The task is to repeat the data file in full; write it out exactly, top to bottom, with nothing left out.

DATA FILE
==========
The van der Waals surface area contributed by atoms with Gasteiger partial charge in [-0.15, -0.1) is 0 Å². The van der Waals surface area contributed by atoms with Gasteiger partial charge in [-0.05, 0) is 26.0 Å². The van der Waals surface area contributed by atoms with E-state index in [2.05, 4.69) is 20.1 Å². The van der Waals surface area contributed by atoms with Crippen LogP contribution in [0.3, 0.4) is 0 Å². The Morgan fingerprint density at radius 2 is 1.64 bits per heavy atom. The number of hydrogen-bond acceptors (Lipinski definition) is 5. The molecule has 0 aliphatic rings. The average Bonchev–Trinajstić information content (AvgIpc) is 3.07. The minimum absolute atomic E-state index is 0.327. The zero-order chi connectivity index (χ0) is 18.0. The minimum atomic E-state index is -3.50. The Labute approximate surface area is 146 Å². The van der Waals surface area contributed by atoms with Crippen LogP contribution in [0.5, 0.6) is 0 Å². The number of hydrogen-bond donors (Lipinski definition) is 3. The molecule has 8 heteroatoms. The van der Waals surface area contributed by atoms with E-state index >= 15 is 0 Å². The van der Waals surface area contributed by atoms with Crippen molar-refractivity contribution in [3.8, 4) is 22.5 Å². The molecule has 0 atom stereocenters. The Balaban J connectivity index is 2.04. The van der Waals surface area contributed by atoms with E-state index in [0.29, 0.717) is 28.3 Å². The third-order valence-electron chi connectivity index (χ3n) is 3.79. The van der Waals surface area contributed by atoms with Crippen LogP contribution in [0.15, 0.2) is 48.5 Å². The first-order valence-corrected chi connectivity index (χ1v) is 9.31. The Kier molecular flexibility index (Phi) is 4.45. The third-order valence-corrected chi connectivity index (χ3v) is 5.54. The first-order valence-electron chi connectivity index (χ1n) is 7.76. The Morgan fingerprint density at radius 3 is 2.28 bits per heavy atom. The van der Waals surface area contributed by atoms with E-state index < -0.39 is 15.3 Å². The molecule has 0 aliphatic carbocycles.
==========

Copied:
The van der Waals surface area contributed by atoms with Gasteiger partial charge in [-0.15, -0.1) is 0 Å². The van der Waals surface area contributed by atoms with Gasteiger partial charge in [-0.05, 0) is 26.0 Å². The van der Waals surface area contributed by atoms with E-state index in [2.05, 4.69) is 20.1 Å². The van der Waals surface area contributed by atoms with Crippen LogP contribution in [0.3, 0.4) is 0 Å². The Morgan fingerprint density at radius 2 is 1.64 bits per heavy atom. The number of hydrogen-bond acceptors (Lipinski definition) is 5. The molecule has 0 aliphatic rings. The average Bonchev–Trinajstić information content (AvgIpc) is 3.07. The minimum absolute atomic E-state index is 0.327. The zero-order chi connectivity index (χ0) is 18.0. The minimum atomic E-state index is -3.50. The Labute approximate surface area is 146 Å². The van der Waals surface area contributed by atoms with Crippen LogP contribution in [0.5, 0.6) is 0 Å². The number of hydrogen-bond donors (Lipinski definition) is 3. The molecule has 8 heteroatoms. The van der Waals surface area contributed by atoms with E-state index >= 15 is 0 Å². The van der Waals surface area contributed by atoms with Crippen molar-refractivity contribution in [3.8, 4) is 22.5 Å². The molecule has 0 atom stereocenters. The Balaban J connectivity index is 2.04. The van der Waals surface area contributed by atoms with E-state index in [0.29, 0.717) is 28.3 Å². The third-order valence-electron chi connectivity index (χ3n) is 3.79. The van der Waals surface area contributed by atoms with Crippen LogP contribution in [0.15, 0.2) is 48.5 Å². The first-order valence-corrected chi connectivity index (χ1v) is 9.31. The Kier molecular flexibility index (Phi) is 4.45. The third-order valence-corrected chi connectivity index (χ3v) is 5.54. The first-order valence-electron chi connectivity index (χ1n) is 7.76. The Morgan fingerprint density at radius 3 is 2.28 bits per heavy atom. The van der Waals surface area contributed by atoms with E-state index < -0.39 is 15.3 Å². The molecule has 0 aliphatic carbocycles.